THE SEVENTY WEEKS
A Fresh Approach
It is attributed to Edward Denny, a notable exponent of Biblical Prophecy in the last century, that he would refer to the Seventy Weeks of Daniel 9 as "the backbone of prophecy". Such a description is particularly apt; for prophetic studies and chronologies incorporating this passage, by scores of writers and spread over a great many years, constitutes a significant proportion of the entire field of theological literature.
Yet the diversity of interpretations and of chronological placing must be nearly as varied and numerous as are the writers upon the subject; and even the area of general consensus cannot be regarded as entirely satisfactory or settled. This study makes no claim to finality; but is presented for serious consideration by students of Bible Prophecy as possibly shedding some light on a subject that has always been a problematic one.
There are a number of pitfalls at which every student of Scripture must be wary -- for even eminent theologians have sometimes tripped up by overlooking them. These can be listed as follows:
1. Failing to read the words of the text accurately.
2. Failing to confirm the accuracy of a translation from the original.
3. Failing to observe the literary context of the passage.
4. Failing to recognise the context of the occasion.
5. Uncritically accepting the commonly held supposition.
6. Embodying an assumption, either unwittingly or before testing validity.
In this study it has been of constant concern to keep these causes of error in mind, especially item No.4. This could therefore be called in Daniel's eye view' as it tries to look at the position as in that prophet's circumstance and times. To understand Daniel's situation involves chronology, and here these of Ivan Panin and of Van Lennep have been largely drawn upon, and together they provide the basis for a structure that seems to fit all the facts.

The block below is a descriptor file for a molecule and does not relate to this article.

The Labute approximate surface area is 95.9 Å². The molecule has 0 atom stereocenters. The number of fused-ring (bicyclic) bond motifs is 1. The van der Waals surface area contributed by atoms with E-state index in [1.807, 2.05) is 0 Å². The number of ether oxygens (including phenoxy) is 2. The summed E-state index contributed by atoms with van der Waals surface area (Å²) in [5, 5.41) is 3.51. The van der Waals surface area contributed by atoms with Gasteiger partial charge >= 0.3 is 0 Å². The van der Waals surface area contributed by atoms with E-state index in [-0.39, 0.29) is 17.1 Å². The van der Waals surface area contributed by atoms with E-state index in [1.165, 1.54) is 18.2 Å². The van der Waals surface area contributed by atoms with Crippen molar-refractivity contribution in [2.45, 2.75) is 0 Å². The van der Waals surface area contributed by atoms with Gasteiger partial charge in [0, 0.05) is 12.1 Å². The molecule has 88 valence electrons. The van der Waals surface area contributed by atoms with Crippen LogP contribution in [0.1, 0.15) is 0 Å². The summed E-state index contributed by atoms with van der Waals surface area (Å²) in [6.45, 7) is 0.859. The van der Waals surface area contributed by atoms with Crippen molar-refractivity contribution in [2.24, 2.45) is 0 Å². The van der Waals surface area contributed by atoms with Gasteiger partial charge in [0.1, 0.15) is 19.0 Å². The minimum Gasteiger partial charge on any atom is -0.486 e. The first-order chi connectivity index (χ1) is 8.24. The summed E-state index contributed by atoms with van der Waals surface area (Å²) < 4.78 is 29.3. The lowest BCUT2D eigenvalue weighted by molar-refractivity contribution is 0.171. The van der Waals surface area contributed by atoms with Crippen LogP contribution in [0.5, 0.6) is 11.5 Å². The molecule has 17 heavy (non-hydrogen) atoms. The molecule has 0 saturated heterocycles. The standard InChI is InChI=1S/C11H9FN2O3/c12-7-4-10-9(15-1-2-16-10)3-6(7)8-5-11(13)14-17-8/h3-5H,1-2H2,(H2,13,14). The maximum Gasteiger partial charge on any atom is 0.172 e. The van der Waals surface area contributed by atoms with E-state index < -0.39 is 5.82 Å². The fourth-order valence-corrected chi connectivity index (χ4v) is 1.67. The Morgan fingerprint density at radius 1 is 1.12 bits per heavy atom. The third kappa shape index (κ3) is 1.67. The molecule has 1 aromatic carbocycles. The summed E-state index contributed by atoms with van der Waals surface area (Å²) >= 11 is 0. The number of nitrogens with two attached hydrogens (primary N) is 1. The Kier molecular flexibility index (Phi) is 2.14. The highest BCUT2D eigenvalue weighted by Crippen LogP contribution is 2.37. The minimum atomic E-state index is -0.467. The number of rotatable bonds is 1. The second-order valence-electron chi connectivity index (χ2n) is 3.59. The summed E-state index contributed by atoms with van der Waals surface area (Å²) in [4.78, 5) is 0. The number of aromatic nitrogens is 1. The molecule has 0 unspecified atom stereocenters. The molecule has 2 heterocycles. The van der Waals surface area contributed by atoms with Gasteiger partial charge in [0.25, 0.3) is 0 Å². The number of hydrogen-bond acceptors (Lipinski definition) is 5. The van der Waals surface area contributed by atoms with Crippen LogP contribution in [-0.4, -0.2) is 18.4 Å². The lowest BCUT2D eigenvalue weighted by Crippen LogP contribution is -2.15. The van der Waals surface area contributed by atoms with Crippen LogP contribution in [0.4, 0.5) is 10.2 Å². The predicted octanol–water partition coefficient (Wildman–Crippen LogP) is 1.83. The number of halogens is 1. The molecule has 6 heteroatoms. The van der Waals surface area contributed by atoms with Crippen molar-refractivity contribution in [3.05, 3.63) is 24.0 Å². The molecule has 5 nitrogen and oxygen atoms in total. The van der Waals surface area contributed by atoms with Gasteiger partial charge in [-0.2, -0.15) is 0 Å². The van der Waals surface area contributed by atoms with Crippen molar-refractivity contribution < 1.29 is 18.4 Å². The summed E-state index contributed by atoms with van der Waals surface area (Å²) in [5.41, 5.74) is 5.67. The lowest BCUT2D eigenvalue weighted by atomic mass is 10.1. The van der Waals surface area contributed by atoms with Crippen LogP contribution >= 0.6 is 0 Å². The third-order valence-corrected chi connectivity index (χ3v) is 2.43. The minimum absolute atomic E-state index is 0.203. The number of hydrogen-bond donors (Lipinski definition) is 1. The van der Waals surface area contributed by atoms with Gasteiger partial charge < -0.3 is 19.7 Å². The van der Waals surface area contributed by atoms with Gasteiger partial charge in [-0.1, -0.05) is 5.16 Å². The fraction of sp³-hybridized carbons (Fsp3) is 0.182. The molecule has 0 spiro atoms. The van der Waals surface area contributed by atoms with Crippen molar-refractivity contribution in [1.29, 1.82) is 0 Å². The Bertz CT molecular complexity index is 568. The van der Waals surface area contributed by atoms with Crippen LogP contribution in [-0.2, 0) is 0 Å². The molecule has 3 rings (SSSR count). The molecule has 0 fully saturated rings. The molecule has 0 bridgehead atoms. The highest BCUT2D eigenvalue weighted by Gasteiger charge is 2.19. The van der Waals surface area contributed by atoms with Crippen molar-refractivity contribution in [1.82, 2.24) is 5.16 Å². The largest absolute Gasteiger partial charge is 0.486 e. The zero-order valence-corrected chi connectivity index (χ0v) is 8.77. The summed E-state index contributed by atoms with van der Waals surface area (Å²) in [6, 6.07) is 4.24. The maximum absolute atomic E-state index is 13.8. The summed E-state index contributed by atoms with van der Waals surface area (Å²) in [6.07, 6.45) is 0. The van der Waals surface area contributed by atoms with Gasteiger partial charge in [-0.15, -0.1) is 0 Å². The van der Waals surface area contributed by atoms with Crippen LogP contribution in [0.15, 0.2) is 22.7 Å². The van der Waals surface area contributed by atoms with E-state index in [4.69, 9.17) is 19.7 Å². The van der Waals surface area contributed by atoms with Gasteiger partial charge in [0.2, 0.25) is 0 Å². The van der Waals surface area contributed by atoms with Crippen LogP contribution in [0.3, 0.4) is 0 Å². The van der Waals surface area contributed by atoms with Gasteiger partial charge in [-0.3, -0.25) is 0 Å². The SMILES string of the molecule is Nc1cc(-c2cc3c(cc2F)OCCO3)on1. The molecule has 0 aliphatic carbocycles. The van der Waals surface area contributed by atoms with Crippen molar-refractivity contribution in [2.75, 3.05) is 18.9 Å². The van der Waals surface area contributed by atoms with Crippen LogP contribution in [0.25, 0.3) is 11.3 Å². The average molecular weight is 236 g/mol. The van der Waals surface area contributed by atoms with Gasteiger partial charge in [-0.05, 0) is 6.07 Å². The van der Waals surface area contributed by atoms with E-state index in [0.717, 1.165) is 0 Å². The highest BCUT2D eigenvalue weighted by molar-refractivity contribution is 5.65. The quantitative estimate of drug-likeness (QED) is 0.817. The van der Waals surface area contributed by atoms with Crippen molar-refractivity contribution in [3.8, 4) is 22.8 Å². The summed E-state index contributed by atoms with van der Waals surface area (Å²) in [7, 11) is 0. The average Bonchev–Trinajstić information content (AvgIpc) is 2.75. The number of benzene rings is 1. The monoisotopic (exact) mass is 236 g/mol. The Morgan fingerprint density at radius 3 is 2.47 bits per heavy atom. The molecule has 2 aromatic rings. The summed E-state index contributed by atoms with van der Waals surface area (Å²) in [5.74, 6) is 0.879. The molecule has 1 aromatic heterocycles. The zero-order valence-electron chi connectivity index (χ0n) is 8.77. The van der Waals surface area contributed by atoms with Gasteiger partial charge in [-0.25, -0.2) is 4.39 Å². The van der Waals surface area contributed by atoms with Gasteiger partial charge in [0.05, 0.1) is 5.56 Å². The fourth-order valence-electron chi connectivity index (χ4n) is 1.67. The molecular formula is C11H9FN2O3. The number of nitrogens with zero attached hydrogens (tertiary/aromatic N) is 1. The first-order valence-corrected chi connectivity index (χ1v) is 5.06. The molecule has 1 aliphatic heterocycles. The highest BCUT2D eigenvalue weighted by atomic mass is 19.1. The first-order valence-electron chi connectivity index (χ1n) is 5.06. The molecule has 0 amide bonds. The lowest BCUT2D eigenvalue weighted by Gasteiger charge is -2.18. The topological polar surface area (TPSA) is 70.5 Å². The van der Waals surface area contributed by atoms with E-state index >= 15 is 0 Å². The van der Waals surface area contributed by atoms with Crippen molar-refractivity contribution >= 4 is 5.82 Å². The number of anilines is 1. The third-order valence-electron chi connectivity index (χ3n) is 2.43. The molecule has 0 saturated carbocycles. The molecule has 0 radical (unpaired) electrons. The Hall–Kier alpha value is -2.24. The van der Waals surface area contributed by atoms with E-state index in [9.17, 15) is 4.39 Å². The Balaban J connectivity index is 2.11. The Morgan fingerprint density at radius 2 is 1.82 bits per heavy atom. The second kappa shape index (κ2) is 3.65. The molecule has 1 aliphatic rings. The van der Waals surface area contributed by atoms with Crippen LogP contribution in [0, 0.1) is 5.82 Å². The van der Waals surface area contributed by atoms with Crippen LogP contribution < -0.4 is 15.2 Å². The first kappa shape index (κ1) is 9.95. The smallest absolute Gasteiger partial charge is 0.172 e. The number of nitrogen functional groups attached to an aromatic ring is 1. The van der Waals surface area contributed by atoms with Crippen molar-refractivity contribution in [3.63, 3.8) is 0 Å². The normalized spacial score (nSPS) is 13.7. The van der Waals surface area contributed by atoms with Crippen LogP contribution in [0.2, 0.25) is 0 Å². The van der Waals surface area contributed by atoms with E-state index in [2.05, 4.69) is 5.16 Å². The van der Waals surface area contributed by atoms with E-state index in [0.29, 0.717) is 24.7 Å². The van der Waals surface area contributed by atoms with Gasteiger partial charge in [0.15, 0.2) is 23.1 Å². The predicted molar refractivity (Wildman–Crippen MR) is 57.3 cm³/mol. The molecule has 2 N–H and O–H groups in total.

Firstly it is essential to clearly understand the system by which Israel's Sabbatic Years and the Jubilee operated. That there are confused ideas ideas about this is evidenced in the chronologies of the Companion Bible, which have been rendered valueless by the wrongly conceived idea that the Jubilee was interposed between successive Sabbatic periods. A diligent study of the 25th chapter of Leviticus will make it apparent that the Jubilee was not interposed, but rather it was superimposed, upon the Sabbatic scheme, overlapping the 49th and the succeeding first years by six months. The normal year, including every 7th year, ran from Nisan to Nisan [sometimes called the Ecclesiastical Year], but there was also the Civil Year [the only one currently recognised by the Jews] starting six months later and running from Tishri to Tishri. When it occurred the Jubilee was within ten days of coinciding with the Civil Year. This system is recognised in an appendix of the Variorum Bible: it has also been so understood and embodied in the chronology of Van Lennep.